A few things stand out about how Pitch is crafted for teamwork workflows. It starts with actual workflow controls prominently displayed in the UI, right at the top of the right-hand toolbar. Under Workflow, users can set statuses on each slide. This is a simple, yet meaningful improvement over existing tools: you have a more granular control over the work (a slide vs. a whole document), and a simpler way to inform teammates about that work (instead of email or Slack). Pitch understands well that communicating status is a core part of the design workflow, and optimizes for that. This feature allows teams to automate triggers for review, feedback and approval processes with much less hassle.
Another welcome addition in Workflow is to assign owners to slides. Imagine a team of three designers working on one presentation at the same time: each one of them can easily split and track their work, without any back and forth using Slack or Emails. No more "slide 3 is ready for review when you get a chance". Here, Pitch is doing some process heavy-lifting for users.
What takes the cake in Pitch, though, is Live Collaboration. It's built from this great insight that creative work is done together, live, in the same space and at the same time. Sure, collaboration happens also asynchronously, but live is where the magic happens. In this feature, Pitch includes real-time video chat in a very clever, non-intrusive way: slides are the main stage, and your teammates' faces float on top of it following their cursors.
First, this cuts a lot of middlemen software in the workflow. Before, you'd be aligning on Slack, jumping to a Zoom call, sharing your screen so you can all look at the same thing. In Pitch, it's all there, in one app. Second, from the UI design perspective, Pitch strikes a balance between making people present while still keeping the underlying content fully accessible and workable, which is important because the work relies so much on visual cues. Finally, most of the value will come from making this real-time collaboration more frequent and pleasant. Teams will not want to go back to their old workflow!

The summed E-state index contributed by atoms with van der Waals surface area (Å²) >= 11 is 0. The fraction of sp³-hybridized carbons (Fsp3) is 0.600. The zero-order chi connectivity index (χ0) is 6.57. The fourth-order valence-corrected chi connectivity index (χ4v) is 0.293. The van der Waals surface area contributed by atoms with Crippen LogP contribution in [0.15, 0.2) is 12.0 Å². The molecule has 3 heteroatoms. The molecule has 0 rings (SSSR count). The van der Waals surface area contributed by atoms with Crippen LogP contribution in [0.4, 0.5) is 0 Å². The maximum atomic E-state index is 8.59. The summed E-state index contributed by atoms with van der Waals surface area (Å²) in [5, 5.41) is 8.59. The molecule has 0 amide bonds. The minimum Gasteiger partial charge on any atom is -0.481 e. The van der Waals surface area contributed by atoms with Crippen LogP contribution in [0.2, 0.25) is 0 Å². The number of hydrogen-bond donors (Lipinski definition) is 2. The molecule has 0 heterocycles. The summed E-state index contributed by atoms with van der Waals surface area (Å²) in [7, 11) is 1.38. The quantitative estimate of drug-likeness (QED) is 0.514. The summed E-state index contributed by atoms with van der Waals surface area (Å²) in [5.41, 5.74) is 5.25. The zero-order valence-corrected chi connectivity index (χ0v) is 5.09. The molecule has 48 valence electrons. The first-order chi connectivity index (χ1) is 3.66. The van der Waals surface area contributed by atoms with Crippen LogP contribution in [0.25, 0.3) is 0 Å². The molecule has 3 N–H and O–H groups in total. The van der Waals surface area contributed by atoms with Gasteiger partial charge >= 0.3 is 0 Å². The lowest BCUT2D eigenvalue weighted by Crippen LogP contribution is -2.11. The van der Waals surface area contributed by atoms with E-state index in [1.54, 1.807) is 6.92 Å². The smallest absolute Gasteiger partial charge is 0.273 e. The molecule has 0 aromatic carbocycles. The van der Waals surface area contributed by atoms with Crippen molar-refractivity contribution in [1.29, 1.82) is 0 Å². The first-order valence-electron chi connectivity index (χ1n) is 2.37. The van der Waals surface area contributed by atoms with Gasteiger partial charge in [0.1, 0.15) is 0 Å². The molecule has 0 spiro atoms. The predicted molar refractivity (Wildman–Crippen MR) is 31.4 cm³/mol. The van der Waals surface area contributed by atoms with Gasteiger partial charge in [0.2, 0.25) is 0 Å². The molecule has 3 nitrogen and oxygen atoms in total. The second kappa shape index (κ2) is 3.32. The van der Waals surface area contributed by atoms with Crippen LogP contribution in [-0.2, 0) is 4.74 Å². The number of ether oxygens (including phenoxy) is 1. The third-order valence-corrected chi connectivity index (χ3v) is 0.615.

Takeaways and what to watch for
Pitch demonstrates in their product clear signs of being a (potentially very successful) product-led organization. For products where switching costs aren't high, a strategy that focuses on maximizing product-fit for a narrower niche is a great way to leapfrog incumbents. This is something a lot of product people know intuitively to be true, but have a hard time applying in practice. In Pitch, this shines through when you see collaboration features tackled early on, and a purposeful focus on teams instead of single users.
This sharper user focus helps to blur the lines on product categories, too. Presentations are not necessarily just presentations, and a deep exploration of creative collaborative work can surface even more use cases to later be addressed by their product. I expect to see a lot of horizontal movement in this space, as tools like Miro expand their use cases into presentations, and Pitch potentially expanding into workshops, meetings, ideation and so forth. Here, the distinction between presentation, whiteboarding, and creative teamwork gets blurry.
Design and creative software isn't defined anymore by what it does, be it presentations or interfaces. What will matter for the future is how these tools fit into creative teams, to facilitate and enhance their creative work. That's what Pitch is betting on, and I believe it's a very good bet!